"In a very real sense the charitable impulses which served the patient served also the patient's mother, indeed served all those who, by whatever bond of attachment, suffered through the infirmity of the patient or were eased by the lightening of her pain."
Against this case law background the Supreme Court of New Jersey, in 1958, overruled the charitable immunity doctrine. See Collopy v. Newark Eye and Ear Infirmary, 27 N.J. 29, 141 A.2d 276. A statute was promptly passed in New Jersey which was intended to restore for one year the charitable immunity doctrine as it existed before the Collopy case, except for the $10,000 maximum liability provision as to nonprofit hospitals. This was done to give such hospitals time to obtain insurance coverage. Anasiewicz v. Sacred Heart Church, App.Div.1962, 74 N.J.Super. 532, 181 A.2d 787, certification denied, 1962, 38 N.J. 305, 184 A.2d 419. Within a year thereafter New Jersey in effect readopted the provisions of the earlier statute without a limitation of time. LaParre v. YMCA, 1959, 30 N.J. 225, 152 A.2d 340. That statute provided that "This Act shall be deemed to be remedial and shall be liberally construed so as to afford immunity to the said corporations * * *," which included those entities operating non-profit hospitals.
We think the legislative and case law background support the conclusion that a Death Act claim is within the "beneficiary" provision of the statute. The district court, therefore, properly construed and applied the statute.
But the conclusion that no liability in excess of $10,000 can be imposed on the hospital does not solve the jurisdictional problem. For in this lawsuit the decedent's executor is demanding damages from two physicians as well as the hospital for the same fatal accident and there is no $10,000 limitation on the physicians' liability. Indeed, on the present record it must be conceded that potentially the jurisdictional amount is recoverable and diversity jurisdiction exists as to the claims against the doctors. So it becomes necessary to inquire whether this is enough to give the court jurisdiction over the entire lawsuit, including the claim of not more than $10,000 against the hospital.
The jurisdictional requirement of Section 1332 is stated in terms of "the amount in controversy" in an "action." Preliminarily, it should be considered in interpreting this language that the Constitutional judicial power of the United States under Section 2 of Article III extends to all "Controversies * * * between Citizens of different States," without regard to the amount involved. However, Congress, concerned that the district courts not be unduly burdened with a very large number of small disputes between citizens of different states and that citizens not be forced to defend minor claims far from home, has seen fit to provide that diversity jurisdiction shall be exercised only if the "action" is one in which an amount in excess of $10,000 is in controversy. Thus, we are concerned here only with a matter of statutory interpretation. And we need not construe "action" more narrowly than seems reasonable and appropriate to carry out the legislative purposes of relieving the district courts of a large amount of relatively small litigation and avoiding the imposition of undue hardship upon citizens of other than the forum state.
In legal comtemplation, the claims asserted against the hospital and at least one of the physicians in this lawsuit are so interrelated that they can rationally be viewed as constituting a single "action" rather than several. In its opinion the court below properly pointed out that the "plaintiff urges with considerable persuasion that the concurrent negligence of all three defendants was logically integrated in proximately producing the ultimate tortious result," the death of the patient after falling from his hospital bed. In answers to interrogatories the plaintiff specified that both the hospital and one doctor were negligent in failing to supervise the patient in a way that would have prevented him from falling from his bed.1 In addition, all of the alleged wrongs occurred while the decedent was a hospitalized patient, and it is logically to be inferred that the physician who is charged with negligent supervision was at least a member of the defendant hospital's visiting staff. Thus, the concept of a single "action" for diversity purposes seems rationally applicable to the claims against the hospital and the physician, both of whom are charged with inadequate supervision of the patient.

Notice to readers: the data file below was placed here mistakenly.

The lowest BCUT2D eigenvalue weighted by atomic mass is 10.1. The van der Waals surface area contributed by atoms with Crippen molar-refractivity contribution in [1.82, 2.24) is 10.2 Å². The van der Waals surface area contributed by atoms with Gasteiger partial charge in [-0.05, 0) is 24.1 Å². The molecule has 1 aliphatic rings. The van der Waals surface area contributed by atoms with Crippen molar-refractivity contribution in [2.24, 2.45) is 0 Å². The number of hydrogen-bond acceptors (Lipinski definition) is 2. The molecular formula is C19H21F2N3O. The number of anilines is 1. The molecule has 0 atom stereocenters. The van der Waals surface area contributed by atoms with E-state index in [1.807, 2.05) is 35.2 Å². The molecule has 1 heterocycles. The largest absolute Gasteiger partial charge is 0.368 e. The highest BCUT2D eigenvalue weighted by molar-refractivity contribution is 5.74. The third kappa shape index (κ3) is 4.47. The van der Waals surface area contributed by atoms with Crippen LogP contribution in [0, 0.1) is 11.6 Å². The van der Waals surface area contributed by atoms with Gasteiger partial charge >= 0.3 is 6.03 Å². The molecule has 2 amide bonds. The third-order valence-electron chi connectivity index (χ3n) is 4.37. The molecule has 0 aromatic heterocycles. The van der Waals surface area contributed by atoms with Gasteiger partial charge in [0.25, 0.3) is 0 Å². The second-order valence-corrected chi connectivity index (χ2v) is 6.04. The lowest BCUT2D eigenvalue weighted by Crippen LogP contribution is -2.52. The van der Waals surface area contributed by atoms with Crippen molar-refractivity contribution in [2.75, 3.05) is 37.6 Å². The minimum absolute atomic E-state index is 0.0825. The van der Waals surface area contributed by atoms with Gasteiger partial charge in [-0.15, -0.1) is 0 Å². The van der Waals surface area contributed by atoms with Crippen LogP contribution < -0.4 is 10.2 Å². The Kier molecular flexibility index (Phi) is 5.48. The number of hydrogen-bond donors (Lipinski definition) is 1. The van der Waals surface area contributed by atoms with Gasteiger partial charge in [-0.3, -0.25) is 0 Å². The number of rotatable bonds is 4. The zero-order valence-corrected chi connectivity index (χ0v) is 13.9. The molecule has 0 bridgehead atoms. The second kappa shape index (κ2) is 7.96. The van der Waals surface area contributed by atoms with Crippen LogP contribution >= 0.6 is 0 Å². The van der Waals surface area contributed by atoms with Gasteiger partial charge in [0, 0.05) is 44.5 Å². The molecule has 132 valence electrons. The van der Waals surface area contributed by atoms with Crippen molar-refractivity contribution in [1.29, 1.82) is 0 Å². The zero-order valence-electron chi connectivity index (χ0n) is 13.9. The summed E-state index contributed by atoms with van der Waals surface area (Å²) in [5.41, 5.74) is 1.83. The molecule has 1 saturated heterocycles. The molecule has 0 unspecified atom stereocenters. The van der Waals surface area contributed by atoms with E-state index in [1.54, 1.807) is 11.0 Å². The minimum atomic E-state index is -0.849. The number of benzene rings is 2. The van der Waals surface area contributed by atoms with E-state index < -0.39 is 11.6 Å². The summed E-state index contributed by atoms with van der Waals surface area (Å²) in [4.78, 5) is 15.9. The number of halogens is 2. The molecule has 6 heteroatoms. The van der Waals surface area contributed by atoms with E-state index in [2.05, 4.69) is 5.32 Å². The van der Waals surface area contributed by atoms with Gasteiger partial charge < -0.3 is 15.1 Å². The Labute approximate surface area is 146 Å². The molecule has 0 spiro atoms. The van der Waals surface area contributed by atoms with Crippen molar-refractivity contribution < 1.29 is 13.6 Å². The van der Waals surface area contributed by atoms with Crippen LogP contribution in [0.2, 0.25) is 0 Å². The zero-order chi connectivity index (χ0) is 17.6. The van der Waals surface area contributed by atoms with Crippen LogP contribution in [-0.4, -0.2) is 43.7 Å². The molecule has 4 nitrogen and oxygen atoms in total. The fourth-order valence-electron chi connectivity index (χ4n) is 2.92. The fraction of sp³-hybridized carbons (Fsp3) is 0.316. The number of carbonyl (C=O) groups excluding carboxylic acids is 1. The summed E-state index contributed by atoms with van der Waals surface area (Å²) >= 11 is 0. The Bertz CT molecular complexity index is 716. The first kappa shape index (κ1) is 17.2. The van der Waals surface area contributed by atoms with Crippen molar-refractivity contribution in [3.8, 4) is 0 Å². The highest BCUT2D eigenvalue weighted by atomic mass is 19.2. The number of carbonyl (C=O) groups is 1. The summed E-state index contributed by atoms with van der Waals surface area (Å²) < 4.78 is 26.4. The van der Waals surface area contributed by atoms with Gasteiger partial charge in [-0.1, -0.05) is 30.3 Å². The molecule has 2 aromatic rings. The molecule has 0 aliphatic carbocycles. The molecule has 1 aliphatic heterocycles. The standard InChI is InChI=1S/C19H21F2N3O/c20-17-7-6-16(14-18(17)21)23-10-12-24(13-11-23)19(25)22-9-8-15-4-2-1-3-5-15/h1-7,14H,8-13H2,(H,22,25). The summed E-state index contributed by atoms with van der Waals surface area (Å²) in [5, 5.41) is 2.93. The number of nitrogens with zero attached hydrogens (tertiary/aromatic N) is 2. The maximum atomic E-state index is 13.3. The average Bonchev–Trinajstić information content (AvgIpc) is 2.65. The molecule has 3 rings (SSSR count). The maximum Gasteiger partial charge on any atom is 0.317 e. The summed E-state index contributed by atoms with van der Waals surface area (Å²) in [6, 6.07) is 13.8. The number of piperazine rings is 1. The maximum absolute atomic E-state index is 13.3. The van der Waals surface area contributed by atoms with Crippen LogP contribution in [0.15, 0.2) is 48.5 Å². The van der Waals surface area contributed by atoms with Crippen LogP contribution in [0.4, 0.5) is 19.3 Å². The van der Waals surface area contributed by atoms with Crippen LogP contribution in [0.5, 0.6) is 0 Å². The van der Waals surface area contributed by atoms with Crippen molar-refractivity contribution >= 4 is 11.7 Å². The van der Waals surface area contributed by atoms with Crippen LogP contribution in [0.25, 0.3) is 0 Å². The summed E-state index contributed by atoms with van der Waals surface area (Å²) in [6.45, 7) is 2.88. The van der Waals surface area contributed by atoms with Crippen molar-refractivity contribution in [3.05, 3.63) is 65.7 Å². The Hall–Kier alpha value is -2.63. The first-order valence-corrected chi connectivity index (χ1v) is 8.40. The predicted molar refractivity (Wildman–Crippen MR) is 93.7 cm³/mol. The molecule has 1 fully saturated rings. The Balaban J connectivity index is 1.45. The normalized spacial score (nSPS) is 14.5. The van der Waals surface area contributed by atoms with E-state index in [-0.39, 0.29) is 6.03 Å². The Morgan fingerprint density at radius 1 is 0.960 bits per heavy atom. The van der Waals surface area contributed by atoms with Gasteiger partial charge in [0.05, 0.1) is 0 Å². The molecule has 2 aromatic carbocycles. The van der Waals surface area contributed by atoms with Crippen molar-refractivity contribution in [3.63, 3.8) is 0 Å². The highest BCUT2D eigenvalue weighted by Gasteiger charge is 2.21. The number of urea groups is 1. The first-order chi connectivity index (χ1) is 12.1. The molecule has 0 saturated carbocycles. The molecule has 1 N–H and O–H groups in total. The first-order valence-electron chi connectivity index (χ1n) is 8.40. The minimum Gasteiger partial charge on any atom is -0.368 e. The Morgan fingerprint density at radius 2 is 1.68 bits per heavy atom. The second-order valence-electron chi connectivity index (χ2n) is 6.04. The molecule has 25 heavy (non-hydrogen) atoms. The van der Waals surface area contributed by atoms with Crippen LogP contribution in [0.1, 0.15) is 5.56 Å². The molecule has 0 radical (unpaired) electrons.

In recent years this court has taken the lead in recognizing diversity jurisdiction over an entire lawsuit in tort cases presenting closely related claims based, in principal part at least, on the same operative facts and normally litigated together, even though one of the claims, if litigated alone, would not satisfy a requirement of diversity jurisdiction.
In Borror v. Sharon Steel Co., 3d Cir., 1964, 327 F.2d 165, we considered a negligence case in which redress had been sought by the normal procedure of coupling a wrongful death claim and a survival claim. It was admitted that the survival claim satisfied the requirements of diversity jurisdiction. But it was argued that diversity of citizenship did not exist between the defendant and the parties in interest in the wrongful death claim. However, we held that diversity jurisdiction could and should be exercised over the entire lawsuit. We found the application of a comprehensive single action concept for jurisdictional purposes to be fair and time saving, as well as notably realistic when applied by a federal court in a diversity case in a state which had a strong policy in favor of coupling such claims in a single lawsuit.
Wilson v. American Chain & Cable Co., 3d Cir., 1966, 364 F.2d 558 is even closer to the present case. There we held that a father's claim for less than $10,000 for medical expenses for his injured son, joined with the son's claim for personal injuries exceeding $10,000, constituted an action for an amount in excess of $10,000 within the jurisdictional requirement of Section 1332. We emphasized the considerations of "judicial economy, and the convenience and fairness to litigants" which impelled a view of this litigation as a single action within diversity jurisdiction.2 We also pointed out that "both claims ordinarily would be tried in one judicial proceeding," 364 F.2d at 564, in state3 or federal practice.
Moreover, district courts in this circuit have been alert to follow our lead in developing and applying this concept. Newman v. Freeman, E.D. Pa. 1966, 262 F. Supp. 106; Morris v. Gimbel Bros., Inc., E.D. Pa. 1965, 246 F. Supp. 984.